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High doses of dextromethorphan, an NMDA antagonist, produce effects similar to classic hallucinogens

An Erratum to this article was published on 19 June 2013

Abstract

Rationale

Although reports of dextromethorphan (DXM) abuse have increased recently, few studies have examined the effects of high doses of DXM.

Objective

This study in humans evaluated the effects of supratherapeutic doses of DXM and triazolam.

Methods

Single, acute oral doses of DXM (100, 200, 300, 400, 500, 600, 700, and 800 mg/70 kg), triazolam (0.25 and 0.5 mg/70 kg), and placebo were administered to 12 healthy volunteers with histories of hallucinogen use, under double-blind conditions, using an ascending dose run-up design. Subjective, behavioral, and physiological effects were assessed repeatedly after drug administration for 6 h.

Results

Triazolam produced dose-related increases in subject-rated sedation, observer-rated sedation, and behavioral impairment. DXM produced a profile of dose-related physiological and subjective effects differing from triazolam. DXM effects included increases in blood pressure, heart rate, and emesis; increases in observer-rated effects typical of classic hallucinogens (e.g., distance from reality, visual effects with eyes open and closed, joy, anxiety); and participant ratings of stimulation (e.g., jittery, nervous), somatic effects (e.g., tingling, headache), perceptual changes, end-of-session drug liking, and mystical-type experience. After 400 mg/70 kg DXM, 11 of 12 participants indicated on a pharmacological class questionnaire that they thought they had received a classic hallucinogen (e.g., psilocybin). Drug effects resolved without significant adverse effects by the end of the session. In a 1-month follow-up, volunteers attributed increased spirituality and positive changes in attitudes, moods, and behavior to the session experiences.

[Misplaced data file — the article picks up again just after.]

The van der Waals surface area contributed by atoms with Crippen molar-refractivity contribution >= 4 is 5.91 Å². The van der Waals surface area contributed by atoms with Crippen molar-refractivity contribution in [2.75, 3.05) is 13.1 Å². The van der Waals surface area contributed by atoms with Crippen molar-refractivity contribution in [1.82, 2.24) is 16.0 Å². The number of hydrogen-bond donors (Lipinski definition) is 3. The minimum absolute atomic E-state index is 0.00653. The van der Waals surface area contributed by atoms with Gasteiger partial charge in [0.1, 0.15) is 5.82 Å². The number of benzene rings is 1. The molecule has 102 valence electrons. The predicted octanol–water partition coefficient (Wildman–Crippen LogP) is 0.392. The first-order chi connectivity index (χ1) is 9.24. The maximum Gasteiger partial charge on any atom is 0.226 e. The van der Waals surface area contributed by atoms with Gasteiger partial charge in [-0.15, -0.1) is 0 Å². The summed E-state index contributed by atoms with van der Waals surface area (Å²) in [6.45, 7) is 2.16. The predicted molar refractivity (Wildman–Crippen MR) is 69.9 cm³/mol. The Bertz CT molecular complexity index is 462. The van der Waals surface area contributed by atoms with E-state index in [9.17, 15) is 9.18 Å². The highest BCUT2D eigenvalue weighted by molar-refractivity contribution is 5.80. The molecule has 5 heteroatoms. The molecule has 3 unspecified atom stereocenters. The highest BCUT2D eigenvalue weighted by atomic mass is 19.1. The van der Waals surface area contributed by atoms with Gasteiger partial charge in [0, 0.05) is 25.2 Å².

Conclusions

High doses of DXM produced effects distinct from triazolam and had characteristics that were similar to the classic hallucinogen psilocybin.

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Acknowledgments

This research was supported by NIDA grant DA003889. We would like to thank Mary Cosimano, M.S.W., Lilian Salinas, and Jenna Cohen for serving as assistant session monitors. We thank John Yingling for technical assistance, Barine Duman Majewska, J.D. for database programming, and Linda Felch for statistical assistance. The study was conducted in compliance with United States laws.

Disclosures

Lawrence Carter is a current employee of Jazz Pharmaceuticals and owns stock and stock options in the company.

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Correspondence to Roland R. Griffiths.

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Reissig, C.J., Carter, L.P., Johnson, M.W. et al. High doses of dextromethorphan, an NMDA antagonist, produce effects similar to classic hallucinogens. Psychopharmacology 223, 1–15 (2012). https://doi.org/10.1007/s00213-012-2680-6

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  • DOI: https://doi.org/10.1007/s00213-012-2680-6

Keywords

  • Dextromethorphan
  • Triazolam
  • Dose effects
  • Hallucinogen
  • Psychedelic
  • Entheogen
  • Drug abuse
  • Subjective effects
  • Mystical experience
  • Humans